AbstractPurpose of review
We review recent advancements in staging and imaging of penile cancer, including surveillance after therapy.Recent findings
For cN0 patients, the sentinel lymph node biopsy is currently considered the preferred way for invasive staging. It has largely replaced other modalities such as staging inguinal lymphadenectomy. Its diagnostic value increases when combined with other staging modalities such as ultrasound with fine-needle aspiration cytology (US-FNAC) or fluorodeoxyglucose-PET with computed tomography (PET/CT). In patients with palpably suspicious nodes (cN+), imaging is more useful. PET/CT has shown good accuracy in a limited number of small studies. US-FNAC can confirm nodal metastatic disease. A staging inguinal lymphadenectomy is of therapeutic value but is associated with significant morbidity. Omitting staging inguinal lymphadenectomy was recently described; one study showed well tolerated use of sentinel lymph node biopsy combined with intraoperative ultrasound-guided resection of suspicious nodes in cN+ patients. Therapeutic inguinal lymphadenectomy was only performed in the 42% of groins with metastases confirmed by disorder. For M-staging, PET/CT has shown good sensitivity, and its role should be further evaluated. Follow-up and surveillance rely on physical examination and US-FNAC.Summary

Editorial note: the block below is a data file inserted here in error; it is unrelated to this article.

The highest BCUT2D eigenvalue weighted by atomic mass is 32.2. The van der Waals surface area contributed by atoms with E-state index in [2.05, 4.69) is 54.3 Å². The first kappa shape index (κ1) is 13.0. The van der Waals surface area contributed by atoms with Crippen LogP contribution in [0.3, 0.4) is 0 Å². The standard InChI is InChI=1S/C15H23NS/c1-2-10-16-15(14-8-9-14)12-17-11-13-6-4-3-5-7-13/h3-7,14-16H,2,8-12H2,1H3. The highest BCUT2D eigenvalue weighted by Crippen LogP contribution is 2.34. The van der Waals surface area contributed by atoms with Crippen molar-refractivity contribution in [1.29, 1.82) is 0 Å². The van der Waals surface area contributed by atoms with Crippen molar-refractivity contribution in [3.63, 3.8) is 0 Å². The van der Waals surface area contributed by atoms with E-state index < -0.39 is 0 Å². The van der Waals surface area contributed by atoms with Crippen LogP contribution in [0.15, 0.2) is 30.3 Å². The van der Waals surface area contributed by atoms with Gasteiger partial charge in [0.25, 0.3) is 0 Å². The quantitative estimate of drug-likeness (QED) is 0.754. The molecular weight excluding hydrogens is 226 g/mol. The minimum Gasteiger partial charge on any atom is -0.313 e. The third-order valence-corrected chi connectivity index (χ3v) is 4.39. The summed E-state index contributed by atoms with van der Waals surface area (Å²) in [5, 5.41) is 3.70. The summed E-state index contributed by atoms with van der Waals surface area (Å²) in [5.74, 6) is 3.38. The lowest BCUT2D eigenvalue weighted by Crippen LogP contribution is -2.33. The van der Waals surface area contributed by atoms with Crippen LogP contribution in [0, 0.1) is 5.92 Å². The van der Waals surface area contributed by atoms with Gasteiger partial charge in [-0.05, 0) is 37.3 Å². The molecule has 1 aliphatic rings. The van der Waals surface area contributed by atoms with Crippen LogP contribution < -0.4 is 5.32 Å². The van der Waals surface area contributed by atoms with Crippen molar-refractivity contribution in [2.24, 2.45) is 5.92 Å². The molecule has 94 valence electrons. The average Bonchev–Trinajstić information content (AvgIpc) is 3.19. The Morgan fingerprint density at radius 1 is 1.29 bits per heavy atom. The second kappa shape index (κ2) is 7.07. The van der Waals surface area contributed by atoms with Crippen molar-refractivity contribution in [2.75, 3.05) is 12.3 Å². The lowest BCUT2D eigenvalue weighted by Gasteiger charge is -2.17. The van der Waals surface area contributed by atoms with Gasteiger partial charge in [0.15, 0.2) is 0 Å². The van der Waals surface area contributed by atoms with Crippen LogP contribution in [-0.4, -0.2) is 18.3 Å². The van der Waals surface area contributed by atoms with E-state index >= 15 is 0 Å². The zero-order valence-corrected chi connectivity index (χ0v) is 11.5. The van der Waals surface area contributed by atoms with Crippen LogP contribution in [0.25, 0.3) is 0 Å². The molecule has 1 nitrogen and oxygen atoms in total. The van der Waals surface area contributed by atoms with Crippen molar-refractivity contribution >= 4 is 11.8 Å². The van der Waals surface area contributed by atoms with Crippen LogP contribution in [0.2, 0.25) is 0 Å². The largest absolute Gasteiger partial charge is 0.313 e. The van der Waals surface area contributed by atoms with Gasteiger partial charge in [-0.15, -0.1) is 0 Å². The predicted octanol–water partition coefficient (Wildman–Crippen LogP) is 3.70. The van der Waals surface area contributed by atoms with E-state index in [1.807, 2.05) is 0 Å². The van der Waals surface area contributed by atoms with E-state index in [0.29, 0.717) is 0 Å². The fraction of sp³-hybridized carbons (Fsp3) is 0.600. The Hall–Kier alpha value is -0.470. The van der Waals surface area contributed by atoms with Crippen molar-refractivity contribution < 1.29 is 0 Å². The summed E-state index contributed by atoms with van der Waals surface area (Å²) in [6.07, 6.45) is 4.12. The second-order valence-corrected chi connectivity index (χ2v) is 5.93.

Over the past decade, staging and treatment of penile cancer have become less invasive, while survival tends to improve.